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Being a student is never easy, particularly when it comes to managing money. While every penny counts and has to last as long as possible there are plenty of ways in which money can be stretched, both around the home and elsewhere.
Savings in the home
Sharing a house with fellow students is a good way to save money, because it means bills can be split. One broadband connection is often sufficient and with a wireless router everyone in the house can connect to it. A landline telephone is not often required, as most people have mobile telephones with contracts that offer free minutes and texts. If a landline is required there are plenty of phone packages featuring free calls in the evening and at weekends, so there is little danger of running up a large bill.
Clubbing together to purchase daily essentials can also help save a little money. Large packs of items, such as pasta and rice can be much more cost effective. If the house has a freezer make the most of special offers on items like bread, as they will keep for a considerable length of time when frozen.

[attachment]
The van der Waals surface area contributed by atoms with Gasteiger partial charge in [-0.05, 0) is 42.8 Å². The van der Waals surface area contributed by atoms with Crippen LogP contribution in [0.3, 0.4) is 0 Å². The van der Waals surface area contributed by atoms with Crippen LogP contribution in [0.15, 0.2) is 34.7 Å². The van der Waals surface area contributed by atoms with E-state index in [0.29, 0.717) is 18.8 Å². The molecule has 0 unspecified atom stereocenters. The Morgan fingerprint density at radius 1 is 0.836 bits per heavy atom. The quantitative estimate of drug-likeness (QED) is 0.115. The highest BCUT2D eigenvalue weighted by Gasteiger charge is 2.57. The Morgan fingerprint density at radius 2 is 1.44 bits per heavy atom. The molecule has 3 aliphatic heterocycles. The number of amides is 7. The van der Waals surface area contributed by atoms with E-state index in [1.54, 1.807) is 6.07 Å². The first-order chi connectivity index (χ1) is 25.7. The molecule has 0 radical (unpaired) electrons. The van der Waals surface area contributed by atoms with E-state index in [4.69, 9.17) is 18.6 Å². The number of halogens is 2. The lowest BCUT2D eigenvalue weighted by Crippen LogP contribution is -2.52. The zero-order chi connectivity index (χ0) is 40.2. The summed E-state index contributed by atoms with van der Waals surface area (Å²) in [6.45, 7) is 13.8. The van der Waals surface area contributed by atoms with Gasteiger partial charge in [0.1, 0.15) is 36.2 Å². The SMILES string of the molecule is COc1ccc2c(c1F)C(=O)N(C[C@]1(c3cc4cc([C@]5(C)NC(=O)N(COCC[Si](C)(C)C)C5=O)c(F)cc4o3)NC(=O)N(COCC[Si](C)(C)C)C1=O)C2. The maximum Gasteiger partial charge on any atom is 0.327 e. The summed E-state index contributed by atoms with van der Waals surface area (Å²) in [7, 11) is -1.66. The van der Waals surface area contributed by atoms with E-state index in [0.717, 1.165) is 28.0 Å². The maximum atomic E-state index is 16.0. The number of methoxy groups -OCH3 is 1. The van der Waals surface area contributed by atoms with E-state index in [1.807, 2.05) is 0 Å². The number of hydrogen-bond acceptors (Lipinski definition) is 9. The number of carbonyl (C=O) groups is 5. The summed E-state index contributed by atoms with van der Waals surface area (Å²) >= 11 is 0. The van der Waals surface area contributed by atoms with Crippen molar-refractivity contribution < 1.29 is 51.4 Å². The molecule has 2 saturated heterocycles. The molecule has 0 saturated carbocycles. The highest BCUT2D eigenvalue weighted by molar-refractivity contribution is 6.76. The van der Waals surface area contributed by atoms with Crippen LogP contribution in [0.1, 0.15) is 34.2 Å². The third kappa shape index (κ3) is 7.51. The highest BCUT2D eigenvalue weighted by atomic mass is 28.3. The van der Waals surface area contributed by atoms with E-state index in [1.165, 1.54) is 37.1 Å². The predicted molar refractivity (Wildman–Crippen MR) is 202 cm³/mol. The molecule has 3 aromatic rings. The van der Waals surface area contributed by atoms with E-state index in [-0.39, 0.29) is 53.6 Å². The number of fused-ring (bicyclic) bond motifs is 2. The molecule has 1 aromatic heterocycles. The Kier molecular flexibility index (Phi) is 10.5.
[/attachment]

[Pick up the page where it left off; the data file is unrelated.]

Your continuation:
Students sharing a house must be jointly responsible for maintaining the cleanliness of the building and furnishings; otherwise there could be a large cleaning bill at the end of the year when moving out. Furniture, such as leather corner sofas, is easy to clean and will not take much looking after. Establish a rota for carrying out household chores; for example cleaning the common areas, such as kitchens and bathrooms. This will help avoid the possibility of being charged for professional cleaning at the end of the tenancy agreement.
Students like to travel home regularly and those who do not have a car, which can be a huge expense for a student, can make the most of the railway network. Student rail cards often pay for themselves after just one or two journeys, as the discounts are usually quite high. Planning journeys weeks in advance will also save a great deal of money, particularly booking tickets online.
Books for university can often be purchased online and second-hand at much lower prices than new. Charity shops, located near universities, are often a good place to start, as some students donate old books at the end of the year; it is also a good idea to ask within the academic department. Lecturers and fellow students may know of someone who is keen to offload last year’s books for a few pounds.
Use student status to save
The NUS card is a must; it offers a whole range of savings in a variety of high street and online stores. Not using the card makes no sense, as even small discounts here and there add up to large savings over the course of the academic year.
Careful planning will help to prevent precious pounds from slipping away and will help students get to the end of the year without putting too much of a strain on their limited funds.